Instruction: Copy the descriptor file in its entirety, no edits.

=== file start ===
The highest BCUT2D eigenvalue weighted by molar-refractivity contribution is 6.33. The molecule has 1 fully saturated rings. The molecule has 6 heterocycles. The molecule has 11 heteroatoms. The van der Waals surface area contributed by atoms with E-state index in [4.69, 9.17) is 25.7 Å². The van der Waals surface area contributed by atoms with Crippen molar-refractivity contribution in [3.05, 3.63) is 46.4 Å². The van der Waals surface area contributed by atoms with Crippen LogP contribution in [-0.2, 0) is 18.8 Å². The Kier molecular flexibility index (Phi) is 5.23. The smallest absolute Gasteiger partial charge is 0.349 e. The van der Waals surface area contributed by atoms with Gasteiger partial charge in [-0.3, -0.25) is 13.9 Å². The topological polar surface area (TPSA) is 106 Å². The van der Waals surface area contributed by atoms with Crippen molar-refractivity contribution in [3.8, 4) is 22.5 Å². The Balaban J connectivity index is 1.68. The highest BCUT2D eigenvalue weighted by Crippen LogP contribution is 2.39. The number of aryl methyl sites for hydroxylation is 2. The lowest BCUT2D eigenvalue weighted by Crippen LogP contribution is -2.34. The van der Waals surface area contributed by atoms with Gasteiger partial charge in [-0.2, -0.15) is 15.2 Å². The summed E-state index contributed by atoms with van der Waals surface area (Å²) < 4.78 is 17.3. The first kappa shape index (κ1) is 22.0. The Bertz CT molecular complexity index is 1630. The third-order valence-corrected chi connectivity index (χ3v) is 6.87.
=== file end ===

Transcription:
The highest BCUT2D eigenvalue weighted by molar-refractivity contribution is 6.33. The molecule has 1 fully saturated rings. The molecule has 6 heterocycles. The molecule has 11 heteroatoms. The van der Waals surface area contributed by atoms with E-state index in [4.69, 9.17) is 25.7 Å². The van der Waals surface area contributed by atoms with Crippen molar-refractivity contribution in [3.05, 3.63) is 46.4 Å². The van der Waals surface area contributed by atoms with Crippen LogP contribution in [-0.2, 0) is 18.8 Å². The Kier molecular flexibility index (Phi) is 5.23. The smallest absolute Gasteiger partial charge is 0.349 e. The van der Waals surface area contributed by atoms with Gasteiger partial charge in [-0.3, -0.25) is 13.9 Å². The topological polar surface area (TPSA) is 106 Å². The van der Waals surface area contributed by atoms with Crippen molar-refractivity contribution in [3.8, 4) is 22.5 Å². The Balaban J connectivity index is 1.68. The highest BCUT2D eigenvalue weighted by Crippen LogP contribution is 2.39. The number of aryl methyl sites for hydroxylation is 2. The lowest BCUT2D eigenvalue weighted by Crippen LogP contribution is -2.34. The van der Waals surface area contributed by atoms with Gasteiger partial charge in [-0.2, -0.15) is 15.2 Å². The summed E-state index contributed by atoms with van der Waals surface area (Å²) < 4.78 is 17.3. The first kappa shape index (κ1) is 22.0. The Bertz CT molecular complexity index is 1630. The third-order valence-corrected chi connectivity index (χ3v) is 6.87.